Lethal Work: A History of the Asbestos Tragedy in Scotland by Ronald Johnston and Arthur McIvor, published in 2000, is the culmination of the project first described above. Detail by graphic detail the history of Scotland’s asbestos tragedy unfolds as the authors explain how and why the country came to top the UK league table for asbestos-related disease. Although the Scottish incidence rates of asbestos-related disease are high, the rates in the West of Scotland are higher, with the rates in the Clydebank district being off the scale. Between 1986-1995, the standardized mortality rate (SMR) for mesothelioma in Clydebank was 1100 compared to the average British SMR of 100. Using statistics, documentary evidence and the telling testimony of survivors, Johnston and McIvor produce an in-depth study of the worst occupational health disaster in Scottish history. From its inception, the commercial exploitation of asbestos found a ready home in Scotland. In the 19th century, Scottish companies pioneered the manufacture of asbestos products; the Patent Asbestos Manufacturing Company was set up in Glasgow in 1871. By 1885, Glasgow boasted nineteen asbestos manufacturers and distributors; by 1900, the Glasgow Post Office Directory listed fifty-two asbestos manufacturers. Occupational asbestos exposure, common throughout Scotland, reached epic levels in the Glasgow area where a myriad of asbestos goods were manufactured: engine packing and insulation, blocks, rope, millboard, panelling, boiler mattresses, tape, powder, putty, cement, paint, drive bands, wide sheets for marine insulation, thin strips for electrical insulation, locomotive insulation mattresses, brake linings, jointings, hoses plus a range of asbestos cement products. John Brown’s, Clydebank and other shipyards employed the services of specialist insulating companies such as Bell’s Asbestos and Engineering Co., Cape Asbestos Co., Drumoyne Asbestos Covering Co., Kitson’s Insulators Ltd. and Newalls’ Insulation Co. Asbestos was commonly used on building sites, in locomotive construction and repair, at the oil refineries and in premises which specialised in motor, marine, chemical, heating and electrical engineering. Grossly unhealthy working conditions produced high levels of exposure: "occupational health standards in relation to asbestos were particularly poor in the Turner’s Asbestos Cement factory in Clydebank and also in the Clyde shipyards and building sites. Widespread exposure to asbestos in these workplaces, especially from the 1920s to 1960s, incubated a mesothelioma time bomb which is currently exploding across Scotland."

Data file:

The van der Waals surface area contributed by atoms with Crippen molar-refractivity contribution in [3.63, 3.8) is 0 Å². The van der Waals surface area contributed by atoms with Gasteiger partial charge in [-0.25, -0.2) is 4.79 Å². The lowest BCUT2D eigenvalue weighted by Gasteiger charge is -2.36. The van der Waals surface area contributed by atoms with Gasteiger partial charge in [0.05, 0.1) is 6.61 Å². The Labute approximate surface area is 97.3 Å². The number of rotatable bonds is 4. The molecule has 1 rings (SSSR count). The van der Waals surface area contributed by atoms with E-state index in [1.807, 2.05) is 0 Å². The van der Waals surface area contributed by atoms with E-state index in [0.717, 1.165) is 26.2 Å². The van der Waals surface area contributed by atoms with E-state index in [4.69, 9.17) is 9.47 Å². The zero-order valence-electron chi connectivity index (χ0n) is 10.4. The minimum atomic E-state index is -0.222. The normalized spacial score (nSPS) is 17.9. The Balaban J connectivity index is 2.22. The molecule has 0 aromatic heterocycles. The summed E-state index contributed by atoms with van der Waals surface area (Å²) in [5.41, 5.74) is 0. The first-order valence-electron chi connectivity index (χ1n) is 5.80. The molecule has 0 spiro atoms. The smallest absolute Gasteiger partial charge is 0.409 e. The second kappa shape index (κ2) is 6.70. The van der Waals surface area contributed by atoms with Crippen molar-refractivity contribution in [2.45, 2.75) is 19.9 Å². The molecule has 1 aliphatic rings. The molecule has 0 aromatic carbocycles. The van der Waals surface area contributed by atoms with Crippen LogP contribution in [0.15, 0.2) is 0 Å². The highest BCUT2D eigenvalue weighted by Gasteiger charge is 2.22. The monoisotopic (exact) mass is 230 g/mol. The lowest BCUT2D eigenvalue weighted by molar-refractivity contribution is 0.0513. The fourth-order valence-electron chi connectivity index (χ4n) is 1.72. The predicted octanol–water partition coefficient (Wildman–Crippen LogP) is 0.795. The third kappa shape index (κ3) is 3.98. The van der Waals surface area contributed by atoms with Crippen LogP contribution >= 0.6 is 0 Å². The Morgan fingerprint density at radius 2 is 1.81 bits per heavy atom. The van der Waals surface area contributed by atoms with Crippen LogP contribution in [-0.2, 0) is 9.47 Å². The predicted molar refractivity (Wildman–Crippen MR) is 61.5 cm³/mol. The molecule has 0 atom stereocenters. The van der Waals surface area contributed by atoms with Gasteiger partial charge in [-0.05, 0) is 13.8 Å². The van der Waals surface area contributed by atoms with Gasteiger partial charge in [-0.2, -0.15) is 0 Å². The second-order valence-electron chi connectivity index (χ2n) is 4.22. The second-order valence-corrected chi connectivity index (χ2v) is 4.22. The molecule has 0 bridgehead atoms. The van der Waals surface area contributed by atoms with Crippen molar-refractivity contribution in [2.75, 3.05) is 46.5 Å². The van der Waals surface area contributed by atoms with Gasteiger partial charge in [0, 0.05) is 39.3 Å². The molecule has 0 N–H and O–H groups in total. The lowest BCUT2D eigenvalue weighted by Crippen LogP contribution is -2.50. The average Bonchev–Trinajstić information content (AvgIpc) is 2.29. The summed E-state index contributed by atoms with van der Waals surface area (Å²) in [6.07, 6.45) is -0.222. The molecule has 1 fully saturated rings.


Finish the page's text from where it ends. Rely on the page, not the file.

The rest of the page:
The active participation of former workers in this project has produced testimony which is as dramatic as it is precise: "I’ll never forget till the day I die the first impression of that place (Turner’s factory). It was like walking into Dante’s inferno without the fire. It was just hell. The noise was unbelievable… Dust was flying through the air everywhere, clouds of dust." Another witness said: "The worst of the whole thing was the clean-downs. You had to clean the machine once a shift. You had big steel tools like scrapers, and they were for all the world like a big broad blade 6 or 7 inches long, that was made out of steel. And eh, you scrapped off all the hardened asbestos cement fae round the sides of the machine with high pressure hoses and these scrapers… And because you were working with high pressure hoses you got an awful lot of splash-backs and you were covered in wet asbestos cement." A Clydeside insulation engineer summed up the situation as follows: "If you put a guy into a car and push him down a hill with no brakes in it and it crashes at the bottom and kills him, you’ve murdered him. Well, it’s the same with us. They made us work with poisonous materials that were killing us, and never told us." Throughout the asbestos century "society tolerated a certain level of death and disability, and for far too long employers and managers were allowed a virtual free hand by a cautious state unwilling or unable to implement the tough measures needed to protect citizens effectively, both in the workplace and in the community." Scientists predict that by the year 2025, twenty thousand Scots will have died from asbestos diseases.
February 1, 2001